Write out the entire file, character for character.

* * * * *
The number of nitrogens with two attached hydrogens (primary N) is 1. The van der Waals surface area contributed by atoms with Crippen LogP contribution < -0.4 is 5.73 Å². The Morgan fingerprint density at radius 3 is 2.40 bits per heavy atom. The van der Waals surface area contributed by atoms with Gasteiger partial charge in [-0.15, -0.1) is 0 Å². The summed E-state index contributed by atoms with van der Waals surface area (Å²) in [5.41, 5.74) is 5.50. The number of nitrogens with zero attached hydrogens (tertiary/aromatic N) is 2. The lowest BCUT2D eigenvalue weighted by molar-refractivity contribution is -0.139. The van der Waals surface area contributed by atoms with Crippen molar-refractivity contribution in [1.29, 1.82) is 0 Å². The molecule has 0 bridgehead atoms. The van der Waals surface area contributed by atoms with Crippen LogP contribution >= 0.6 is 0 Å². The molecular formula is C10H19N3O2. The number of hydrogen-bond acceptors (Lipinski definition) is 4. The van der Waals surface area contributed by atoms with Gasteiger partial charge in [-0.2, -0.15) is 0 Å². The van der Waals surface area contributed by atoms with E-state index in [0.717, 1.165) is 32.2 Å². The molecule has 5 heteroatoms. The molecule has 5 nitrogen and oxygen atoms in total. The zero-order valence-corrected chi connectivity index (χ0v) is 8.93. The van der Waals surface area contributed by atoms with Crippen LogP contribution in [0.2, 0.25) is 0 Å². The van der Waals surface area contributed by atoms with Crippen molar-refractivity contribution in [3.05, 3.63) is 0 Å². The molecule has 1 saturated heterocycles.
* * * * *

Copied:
The number of nitrogens with two attached hydrogens (primary N) is 1. The van der Waals surface area contributed by atoms with Crippen LogP contribution < -0.4 is 5.73 Å². The Morgan fingerprint density at radius 3 is 2.40 bits per heavy atom. The van der Waals surface area contributed by atoms with Gasteiger partial charge in [-0.15, -0.1) is 0 Å². The summed E-state index contributed by atoms with van der Waals surface area (Å²) in [5.41, 5.74) is 5.50. The number of nitrogens with zero attached hydrogens (tertiary/aromatic N) is 2. The lowest BCUT2D eigenvalue weighted by molar-refractivity contribution is -0.139. The van der Waals surface area contributed by atoms with Crippen molar-refractivity contribution in [1.29, 1.82) is 0 Å². The molecule has 0 bridgehead atoms. The van der Waals surface area contributed by atoms with Crippen LogP contribution >= 0.6 is 0 Å². The molecular formula is C10H19N3O2. The number of hydrogen-bond acceptors (Lipinski definition) is 4. The van der Waals surface area contributed by atoms with Gasteiger partial charge in [-0.2, -0.15) is 0 Å². The van der Waals surface area contributed by atoms with E-state index in [0.717, 1.165) is 32.2 Å². The molecule has 5 heteroatoms. The molecule has 5 nitrogen and oxygen atoms in total. The zero-order valence-corrected chi connectivity index (χ0v) is 8.93. The van der Waals surface area contributed by atoms with Crippen LogP contribution in [0.2, 0.25) is 0 Å². The van der Waals surface area contributed by atoms with Crippen molar-refractivity contribution in [3.05, 3.63) is 0 Å². The molecule has 1 saturated heterocycles.